The Short Humour Site

Home : Writers' Showcase : Submission Guidelines : A Man of a Few More Words : Links

A Man of Few Words - by Swan Morrison


We are very proud of our work here at the London Weather Centre. Our pride and joy is our multi-million pound super-computer. This allows us to precisely define the weather conditions at any point on the Earth at any time in the past. It is disappointing that the general public do not share our enthusiasm for this achievement, demanding, as they do, information on weather conditions in the future. This, of course, is impossible - nobody can predict the future. Sadly, however, we are forced to continue to try in order to maintain our funding and our jobs.

Various predictive techniques are used: pine cones, seaweed, tea leaves and goats entrails to name but a few. Whilst it is undoubtedly true that the accuracy of short term forecasting improved considerably when the team moved to an office with windows, the precision of other methods still remains much less than would be expected by random guesswork.

Blind guesswork, however, traditionally worked well for public forecasts. Often it was more or less correct, and public dissatisfaction on days with a prediction better than the actual outcome, was balanced by relief on days when the converse was true. This was, of course, until October 16th 1987.

I recall the card pulled at random from the hat, prior to the evening forecast, predicted fine and settled weather. It was somewhat disappointing, therefore, when the worst storm since 1703 subsequently flattened the south east of England - we got that date from our super-computer! Accuracy had to be improved to foretell extreme conditions, or the Weather Centre would close.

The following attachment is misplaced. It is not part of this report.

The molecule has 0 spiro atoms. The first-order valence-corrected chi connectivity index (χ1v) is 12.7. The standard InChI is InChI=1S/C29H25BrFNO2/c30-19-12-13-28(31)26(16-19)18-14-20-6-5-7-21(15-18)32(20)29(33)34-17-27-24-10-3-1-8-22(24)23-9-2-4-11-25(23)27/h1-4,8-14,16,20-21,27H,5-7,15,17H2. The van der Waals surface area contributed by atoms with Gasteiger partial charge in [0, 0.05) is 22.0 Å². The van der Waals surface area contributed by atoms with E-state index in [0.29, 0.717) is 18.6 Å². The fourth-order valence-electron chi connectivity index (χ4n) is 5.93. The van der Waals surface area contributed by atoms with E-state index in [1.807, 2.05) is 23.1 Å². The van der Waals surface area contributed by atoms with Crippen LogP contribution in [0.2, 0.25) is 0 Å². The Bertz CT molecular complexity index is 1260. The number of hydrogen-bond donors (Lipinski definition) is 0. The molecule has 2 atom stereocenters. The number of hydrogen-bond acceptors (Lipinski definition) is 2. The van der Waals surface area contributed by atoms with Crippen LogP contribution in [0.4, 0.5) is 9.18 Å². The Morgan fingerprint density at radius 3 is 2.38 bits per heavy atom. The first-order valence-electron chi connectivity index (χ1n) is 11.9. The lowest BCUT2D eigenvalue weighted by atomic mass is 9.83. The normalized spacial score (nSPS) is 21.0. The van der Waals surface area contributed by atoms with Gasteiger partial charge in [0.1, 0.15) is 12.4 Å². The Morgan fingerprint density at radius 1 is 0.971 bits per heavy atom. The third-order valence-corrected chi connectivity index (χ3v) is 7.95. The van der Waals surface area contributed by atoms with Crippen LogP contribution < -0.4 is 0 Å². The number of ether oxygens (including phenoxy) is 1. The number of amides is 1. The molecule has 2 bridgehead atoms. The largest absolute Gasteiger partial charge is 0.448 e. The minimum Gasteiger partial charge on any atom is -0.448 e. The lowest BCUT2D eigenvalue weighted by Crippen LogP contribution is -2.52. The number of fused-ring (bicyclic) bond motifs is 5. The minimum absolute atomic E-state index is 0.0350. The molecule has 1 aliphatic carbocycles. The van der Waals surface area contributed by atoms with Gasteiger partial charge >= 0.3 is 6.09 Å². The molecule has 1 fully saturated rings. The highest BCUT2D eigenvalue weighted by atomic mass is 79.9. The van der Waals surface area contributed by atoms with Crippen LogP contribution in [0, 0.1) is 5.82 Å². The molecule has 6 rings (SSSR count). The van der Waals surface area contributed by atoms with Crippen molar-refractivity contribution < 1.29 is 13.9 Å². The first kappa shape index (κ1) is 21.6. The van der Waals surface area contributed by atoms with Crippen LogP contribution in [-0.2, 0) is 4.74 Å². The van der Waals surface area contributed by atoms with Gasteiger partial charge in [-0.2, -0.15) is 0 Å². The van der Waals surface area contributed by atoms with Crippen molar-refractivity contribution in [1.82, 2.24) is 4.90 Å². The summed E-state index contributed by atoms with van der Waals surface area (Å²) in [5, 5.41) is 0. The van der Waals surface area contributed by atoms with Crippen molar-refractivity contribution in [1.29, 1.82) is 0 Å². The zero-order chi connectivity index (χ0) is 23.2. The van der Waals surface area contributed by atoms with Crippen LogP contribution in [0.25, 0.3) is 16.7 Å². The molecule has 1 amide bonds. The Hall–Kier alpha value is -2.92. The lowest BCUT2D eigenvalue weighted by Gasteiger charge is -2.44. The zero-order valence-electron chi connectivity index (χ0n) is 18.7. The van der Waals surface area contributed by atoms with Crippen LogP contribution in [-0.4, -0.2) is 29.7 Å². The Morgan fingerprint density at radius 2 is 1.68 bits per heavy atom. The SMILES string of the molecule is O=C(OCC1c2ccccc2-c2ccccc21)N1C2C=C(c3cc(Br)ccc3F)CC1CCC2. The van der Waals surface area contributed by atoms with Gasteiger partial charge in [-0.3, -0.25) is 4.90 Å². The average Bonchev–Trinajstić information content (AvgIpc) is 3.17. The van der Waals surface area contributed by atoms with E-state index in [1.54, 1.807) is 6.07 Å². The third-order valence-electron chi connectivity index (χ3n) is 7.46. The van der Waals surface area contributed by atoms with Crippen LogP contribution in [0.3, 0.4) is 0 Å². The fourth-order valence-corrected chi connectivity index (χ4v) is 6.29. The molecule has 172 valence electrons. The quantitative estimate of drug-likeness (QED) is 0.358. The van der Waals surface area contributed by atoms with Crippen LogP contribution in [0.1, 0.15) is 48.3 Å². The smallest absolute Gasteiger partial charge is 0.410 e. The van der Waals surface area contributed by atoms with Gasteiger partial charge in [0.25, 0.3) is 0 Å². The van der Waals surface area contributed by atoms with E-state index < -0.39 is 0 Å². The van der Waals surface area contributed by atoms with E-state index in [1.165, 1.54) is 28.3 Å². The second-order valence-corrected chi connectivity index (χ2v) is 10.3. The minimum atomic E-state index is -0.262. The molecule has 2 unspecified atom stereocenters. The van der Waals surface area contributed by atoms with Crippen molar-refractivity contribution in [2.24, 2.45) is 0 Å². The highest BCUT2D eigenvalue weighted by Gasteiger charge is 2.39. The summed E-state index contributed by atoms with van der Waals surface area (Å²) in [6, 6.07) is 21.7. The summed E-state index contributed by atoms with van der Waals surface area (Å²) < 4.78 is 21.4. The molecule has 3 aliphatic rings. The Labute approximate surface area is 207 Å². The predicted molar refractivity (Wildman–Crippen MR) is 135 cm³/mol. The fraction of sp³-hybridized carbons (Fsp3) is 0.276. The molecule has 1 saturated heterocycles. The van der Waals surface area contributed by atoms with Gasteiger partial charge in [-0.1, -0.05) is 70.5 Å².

Initially, we rewrote the cards in the hat to predict worse conditions on the assumption that greater relief on good days would balance greater unhappiness on very bad days. This quickly ended when we realised that regular public preparation for conditions of a biblically apocalyptic nature - which then never happened - was rapidly undermining confidence in our service.

The breakthrough occurred as I watched the regional news and weather. It was clear that regional forecasts meant that those in different locations saw different weather predictions. Every regional forecast, therefore, is now structured in the same way.

We predict average conditions for the local area, we predict excellent conditions for one adjoining area, and for the adjoining area in the other direction we forcast Armageddon. People are happy if the local report is about right, or if the nearby fine weather has reached them. They are also relieved at having escaped the storms, snow, flooding, earthquakes and volcanic activity occurring just a few miles down the road. Human nature being such as it is, the latter is also associated with a certain self-satisfied smugness. Should they experience poor conditions, they usually accept that weather systems can move.

In conclusion, the temperatures for your area today will be average for this time of year with a chance of sunshine and some showers. Areas to the east will have a bright, sunny and warm day with above average temperatures. Sadly, in areas to the west the death toll continues to rise.